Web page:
Sake lees extract improves hepatic lipid accumulation in high fat diet-fed mice

Hisako Kubo, Masato Hoshi, Takuya Matsumoto, Motoko Irie, Shin Oura, Hiroko Tsutsumi, Yoji Hata, Yasuko Yamamoto, Kuniaki Saito

Research output: Contribution to journalArticlepeer-review

5 Citations (Scopus)

Abstract

Background: Nonalcoholic fatty liver disease (NAFLD) is increasing worldwide as one of the leading causes of chronic liver disease. Sake lees (SL) are secondary products of sake manufacturing and are considered to have beneficial effects on human health. To investigate these effects, we used high fat diet (HFD)-fed mice treated with or without the SL extract. Method: Mice were the HFD ad libitum for 8 weeks and were administered 500 μL of distilled water with or without the SL extract (350 mg/mL) by a feeding needle daily for the last 4 weeks. Food intake, body weight, and liver weight were measured. Triacylglycerol content and the mRNA and protein expression levels of various lipid and glucose metabolism-related genes were determined in liver tissues. The levels of triglyceride, free fatty acids, glucose, insulin, and liver cell damage markers were determined in serum. Fatty acid-induced lipid accumulation in HepG2 cells was assessed in the presence or absence of the SL extract. Results: Mice fed a HFD and treated with the SL extract demonstrated a significant reduction in hepatic lipid accumulation and mRNA and protein levels of peroxidome proliferator-activated receptor γ (PPARγ), PPARα, CD36, and phosphoenolpyruvate carboxykinase 1 in the liver, while the SL extract did not affect body weight and food intake. Moreover, insulin resistance and hepatic inflammation in HFD-fed mice improved after administration of the SL extract. In HepG2 cells, the SL extract suppressed fatty acid-induced intracellular lipid accumulation. Conclusions: These findings suggest that treatment with the SL extract could potentially reduce the risk of NAFLD development, and that the SL extract may be clinically useful for the treatment of NAFLD.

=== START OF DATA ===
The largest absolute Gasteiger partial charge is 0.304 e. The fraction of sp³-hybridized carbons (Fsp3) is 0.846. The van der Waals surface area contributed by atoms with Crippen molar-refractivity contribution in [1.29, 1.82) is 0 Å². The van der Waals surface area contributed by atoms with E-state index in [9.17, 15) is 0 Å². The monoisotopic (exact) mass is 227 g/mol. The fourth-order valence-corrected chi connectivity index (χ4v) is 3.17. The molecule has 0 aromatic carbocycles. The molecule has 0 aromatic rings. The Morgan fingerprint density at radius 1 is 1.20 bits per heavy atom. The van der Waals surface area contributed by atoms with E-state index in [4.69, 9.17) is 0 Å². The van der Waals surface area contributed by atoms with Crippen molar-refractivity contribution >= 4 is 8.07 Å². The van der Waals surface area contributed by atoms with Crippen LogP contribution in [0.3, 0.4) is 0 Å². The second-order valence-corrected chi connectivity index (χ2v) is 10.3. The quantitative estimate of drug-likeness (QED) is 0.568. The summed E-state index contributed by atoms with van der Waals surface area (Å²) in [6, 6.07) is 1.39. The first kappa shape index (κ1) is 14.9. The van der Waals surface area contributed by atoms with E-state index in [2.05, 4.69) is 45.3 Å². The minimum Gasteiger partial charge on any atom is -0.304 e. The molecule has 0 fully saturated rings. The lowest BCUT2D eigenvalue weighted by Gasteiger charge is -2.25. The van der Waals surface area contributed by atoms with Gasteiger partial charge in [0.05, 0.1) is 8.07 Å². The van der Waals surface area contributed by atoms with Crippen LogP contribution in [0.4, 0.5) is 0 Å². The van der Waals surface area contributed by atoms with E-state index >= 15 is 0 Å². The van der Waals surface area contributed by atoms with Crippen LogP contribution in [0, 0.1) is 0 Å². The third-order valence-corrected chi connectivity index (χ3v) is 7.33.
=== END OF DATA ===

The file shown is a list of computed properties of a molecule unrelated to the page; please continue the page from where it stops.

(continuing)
Original languageEnglish
Article number106
JournalLipids in Health and Disease
Volume16
Issue number1
DOIs
Publication statusPublished - 03-06-2017

All Science Journal Classification (ASJC) codes

  • Endocrinology, Diabetes and Metabolism
  • Endocrinology
  • Clinical Biochemistry
  • Biochemistry, medical

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